Saving lives between lectures
Since her grandfather died of leukemia, LMU student Katharina Zech has been fighting a personal battle against blood cancer. Last year, the AIAS, the association she founded for the purpose, organized the largest search for stem-cell donors ever carried out at a university. Donor matches were identified for five patients – including the wife of boxing world champion Robert Guerrero. Katharina’s dedication has now been rewarded with the presentation of the “Startsocial Prize” to the AIAS by Angela Merkel.
In the summer of 2013, the headlines in the tabloids were euphorious: “German saves gravely ill wife of world champion boxer” wrote one, “American patient thanks her savior from Munich” said another. In this case the savior was not a celestial being, but an LMU student by the name of Katharina Zech. The 24-year-old began her studies at LMU in 2009, and is currently doing a Master’s in Philosophy and Neurosciences.
Less than two years earlier, no one could have predicted that the Munich native would soon make front-page headlines. At that point, Katharina Zech had done a practical at Munich’s Hellabrunn Zoo while still at school, served as honorary head of the Savoy Ballroom Dancing Club in the city, and participated in the Tuscany Dog Project in Pisa, a study designed to observe the social behavior of feral dogs. But at the age of 19, she registered with the German Database of Bone-Marrow Donors (DKMS) – a decision which would alter the course of her life.
The DKMS is a non-profit organization dedicated to the fight against blood cancer. Katharina was very impressed by the work being done by the association to inform the public about leukemia – and not only because her grandfather had previously succumbed to the disease. She took part in seminars organized by the DKMS to learn more about the topic and the life-saving potential of stem-cell therapy, and began, in a voluntary capacity, to help organize campaigns to persuade people to register with the DKMS. Then, in 2010, a recipient was identified for her own stem cells.
Casey Guerrero, the wife of six-time World Champion boxer Robert Guerrero, had been diagnosed with leukemia. None of her immediate relatives carried cells suitable for transplantation. Katharina Zech’s cells were confirmed as the closest match, and she was asked to donate a sample of bone marrow. She promptly set off for the University Clinic in Dresden, where representatives of German and American donor organizations supervised the isolation of the appropriate stem cells from her bone marrow. These were the cells that Casey Guerrero subsequently received – the cells that would save her life.
After her recovery, Casey Guerrero invited Katharina to visit her in her home in Tucson, Arizona, where she met Casey’s family and, of course, her famous husband, Robert. “Then there were television and newspaper interviews, and a role in a short documentary film, which used Casey Guerrero‘s story to raise public awareness about leukemia and the prospects of a cure,” Katharina recalls.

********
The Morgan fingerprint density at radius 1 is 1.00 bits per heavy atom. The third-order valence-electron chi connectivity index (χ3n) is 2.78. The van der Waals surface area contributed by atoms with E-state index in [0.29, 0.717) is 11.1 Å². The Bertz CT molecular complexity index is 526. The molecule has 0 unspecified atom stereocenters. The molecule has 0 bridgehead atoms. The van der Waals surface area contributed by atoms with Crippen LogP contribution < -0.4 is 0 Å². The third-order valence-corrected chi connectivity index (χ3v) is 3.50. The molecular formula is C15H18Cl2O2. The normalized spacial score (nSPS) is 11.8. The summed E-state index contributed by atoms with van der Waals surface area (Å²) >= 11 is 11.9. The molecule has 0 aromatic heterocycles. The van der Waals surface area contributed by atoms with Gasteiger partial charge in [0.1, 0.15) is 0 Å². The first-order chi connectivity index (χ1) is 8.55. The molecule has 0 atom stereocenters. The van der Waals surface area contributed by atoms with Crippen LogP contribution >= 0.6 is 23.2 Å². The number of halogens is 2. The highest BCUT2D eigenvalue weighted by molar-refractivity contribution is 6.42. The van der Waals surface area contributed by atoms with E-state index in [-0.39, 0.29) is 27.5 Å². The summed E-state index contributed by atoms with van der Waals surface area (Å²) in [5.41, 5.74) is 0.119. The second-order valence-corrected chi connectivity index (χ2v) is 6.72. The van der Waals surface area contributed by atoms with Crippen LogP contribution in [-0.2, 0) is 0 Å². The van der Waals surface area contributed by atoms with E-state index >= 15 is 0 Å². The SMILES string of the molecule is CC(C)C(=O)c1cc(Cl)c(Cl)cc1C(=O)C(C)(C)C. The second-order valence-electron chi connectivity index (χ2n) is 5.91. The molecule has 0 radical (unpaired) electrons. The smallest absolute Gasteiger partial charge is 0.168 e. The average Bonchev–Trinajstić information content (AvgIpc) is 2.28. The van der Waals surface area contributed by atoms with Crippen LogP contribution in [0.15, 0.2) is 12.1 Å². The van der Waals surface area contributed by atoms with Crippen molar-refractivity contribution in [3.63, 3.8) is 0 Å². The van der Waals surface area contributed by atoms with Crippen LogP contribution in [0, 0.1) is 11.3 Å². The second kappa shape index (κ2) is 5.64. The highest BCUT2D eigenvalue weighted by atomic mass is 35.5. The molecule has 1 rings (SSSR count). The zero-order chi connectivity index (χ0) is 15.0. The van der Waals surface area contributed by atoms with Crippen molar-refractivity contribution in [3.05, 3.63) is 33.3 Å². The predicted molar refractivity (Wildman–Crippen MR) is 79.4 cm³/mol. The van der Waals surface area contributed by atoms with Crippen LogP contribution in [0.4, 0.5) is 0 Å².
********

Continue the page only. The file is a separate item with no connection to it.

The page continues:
When Katharina, who holds a Deutschland Fellowship, returned home, she was more determined than ever to do all she could to help other patients with leukemia. In addition to undertaking research projects, educational trips and working as a research assistant, she still found time in 2013 to set up the student Initiative AIAS. The stated purpose of the association is to organize campaigns to register prospective stem-cell donors from among university students and staffs and, in particular, to inform students about the process and potential of stem-cell donation.
Her motivation comes from “one’s duty to humanity”, she says. This conviction also stimulated her to choose Neurosciences as the subject of her Master‘s course. In addition, she is taking courses in Philosophy because “as the basis for ethics, Philosophy serves as a source of normative authority“, she explains.
Soon after its establishment, the AIAS carried out its first registration campaign at LMU, in association with the Technical University of Munich (TUM), the School of Applied Languages, the School of Music and Theater, and the University of Applied Sciences in Munich. “Among our patrons were the Presidents of LMU and TUM, and the Bavarian Minister for the Environment, Marcel Huber” says Katharina (who has already won the Weißer Engel, the Bavarian State Prize for exemplary contributions to health care) with a hint of wholly justified pride.
This first campaign succeeded in recruiting no less than 2333 students as potential stem-cell donors. In fact, it was the most successful campaign of this kind ever carried at a university anywhere in the world. The valuable work of the AIAS received further public recognition this month, when the association won the “Startsocial Prize” and its founder attended a reception given by Federal Chancellor Angela Merkel, who is the Prize’s patron. Now Katharina is making headlines in the quality papers. The Süddeutsche Zeitung titled its report “A Remarkable Drive Against Blood Cancer”. – And planning for the next campaign has already begun. dl